Running through the sticky air of Manoa Valley, feeling the cool breeze on her skin, sweat dripping out of every pore; this is Lila Rice’s positive space. For Rice, trail running was an escape from the monotony of daily life. Aside from running outdoors, she often worked out at the Warrior Rec Center whenever possible as well. This was her daily routine for much of the year. 

But her daily life as she knew it came to a halt.

With the reinforcement of a stay-at-home order in response to the rising COVID-19 cases on Oʻahu, the population of Hawaiʻi is once again constrained to their homes. 

“Before the shutdown I was going to the rec center at least four times a week and running trails almost everyday,” the incoming sophomore said. “Now that at least solo hiking is permitted, I hardly even have the energy to make myself go on one.” 

The shutdown interferes with students' physical health in many different ways. Not only affecting their exercise regimens, but disrupting their sleep patterns as well.

“Before quarantine, my sleep schedule was perfect. I’d wake up, eat breakfast, go to class and be tired in the evening. Now I’m sitting around so much, not releasing enough energy that I’m hardly even tired at night.”

Monica Esquivel, the UH Dietetics Program Director, notices the health implications of quarantine, which vary from student to student, as well.

From a diet standpoint she sees two extremes: students who mindlessly eat out of boredom and other students using this time to try new recipes and clean up their diet. She sees this time as an opportunity for students who always wanted to prepare their own food and meal prep but never had the time to until now. 

Esquivel recalled her students going around the room discussing the perks of their new lifestyle. Most of her students reported getting more sleep than they used to since they no longer have to wake up extra early to commute to class.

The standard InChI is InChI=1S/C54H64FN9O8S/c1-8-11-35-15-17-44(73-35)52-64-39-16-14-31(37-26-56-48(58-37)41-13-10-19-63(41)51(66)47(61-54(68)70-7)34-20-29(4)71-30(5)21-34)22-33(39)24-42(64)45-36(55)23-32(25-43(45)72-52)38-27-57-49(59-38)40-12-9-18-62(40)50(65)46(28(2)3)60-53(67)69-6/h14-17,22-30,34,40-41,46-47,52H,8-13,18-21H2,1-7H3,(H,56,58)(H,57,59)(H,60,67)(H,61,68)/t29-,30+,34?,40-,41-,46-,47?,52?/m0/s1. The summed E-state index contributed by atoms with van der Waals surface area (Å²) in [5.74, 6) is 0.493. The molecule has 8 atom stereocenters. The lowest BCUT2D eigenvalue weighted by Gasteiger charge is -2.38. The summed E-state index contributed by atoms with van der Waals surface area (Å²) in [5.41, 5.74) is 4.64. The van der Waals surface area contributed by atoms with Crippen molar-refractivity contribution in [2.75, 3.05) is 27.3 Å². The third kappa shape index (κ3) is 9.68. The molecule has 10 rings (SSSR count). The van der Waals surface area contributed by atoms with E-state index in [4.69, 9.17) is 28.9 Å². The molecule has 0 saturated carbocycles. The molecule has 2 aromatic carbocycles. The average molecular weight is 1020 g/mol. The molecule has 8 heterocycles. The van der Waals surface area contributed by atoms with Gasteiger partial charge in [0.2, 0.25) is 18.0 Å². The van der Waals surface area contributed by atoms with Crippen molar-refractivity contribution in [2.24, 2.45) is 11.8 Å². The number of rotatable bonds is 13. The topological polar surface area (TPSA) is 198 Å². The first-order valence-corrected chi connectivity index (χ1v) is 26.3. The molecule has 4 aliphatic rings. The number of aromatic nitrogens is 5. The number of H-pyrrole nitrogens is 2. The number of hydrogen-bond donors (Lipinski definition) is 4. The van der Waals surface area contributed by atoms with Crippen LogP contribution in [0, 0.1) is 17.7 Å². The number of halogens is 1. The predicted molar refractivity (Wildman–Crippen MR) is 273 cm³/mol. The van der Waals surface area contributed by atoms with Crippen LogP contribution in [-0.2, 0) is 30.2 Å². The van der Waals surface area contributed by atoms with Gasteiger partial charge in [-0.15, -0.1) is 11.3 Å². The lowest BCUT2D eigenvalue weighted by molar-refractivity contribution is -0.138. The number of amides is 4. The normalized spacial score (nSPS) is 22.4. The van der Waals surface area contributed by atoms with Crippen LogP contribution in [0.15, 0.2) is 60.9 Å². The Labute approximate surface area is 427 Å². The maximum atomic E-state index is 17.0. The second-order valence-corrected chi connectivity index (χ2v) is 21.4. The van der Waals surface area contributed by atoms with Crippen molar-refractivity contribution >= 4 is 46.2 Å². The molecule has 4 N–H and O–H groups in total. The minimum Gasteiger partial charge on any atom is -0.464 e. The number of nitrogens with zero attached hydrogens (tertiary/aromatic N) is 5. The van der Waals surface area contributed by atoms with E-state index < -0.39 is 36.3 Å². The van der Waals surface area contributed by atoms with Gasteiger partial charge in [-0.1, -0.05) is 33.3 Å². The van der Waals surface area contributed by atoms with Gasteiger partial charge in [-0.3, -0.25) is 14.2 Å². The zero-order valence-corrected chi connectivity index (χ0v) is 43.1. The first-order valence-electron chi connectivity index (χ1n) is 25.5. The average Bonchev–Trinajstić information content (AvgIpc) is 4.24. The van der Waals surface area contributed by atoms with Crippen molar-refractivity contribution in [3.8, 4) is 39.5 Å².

She does note that although students may be getting more sleep, the quality of their sleep may be reduced due to the structure of their new daily routine.

Brenda Vincent, Queen’s Medical Center’s Clinical Nutrition Manager, notes while people are eating out less, it’s leading to a counterproductive pattern in going to fast food and delivery service in its substitute.

“To encourage our employees to stay healthy we have implemented a pop-up market in the employee dining room where employees can stop and pick up bags of fresh produce for a low-cost.” Vincent said.

Keeping produce in individual bags for employees to have fresh food without worrying about contamination seems like a practical way to encourage people to eat cleaner.

What Queens Medical Center implemented for their employees is a possible idea that campus food services can use for students to keep them nourished and well. When Lila Rice lived in the dorms during the start of quarantine, she recalled the salad bar got rid of many options leaving mostly packaged and processed food. 

Whether it be eating nutritiously or getting out on the trails for exercise, keeping one’s self strong and healthy is for the benefit of their surrounding communities.

A resource on at-home exercise, nutrition/diet, and managing stress/emotional health can be found here.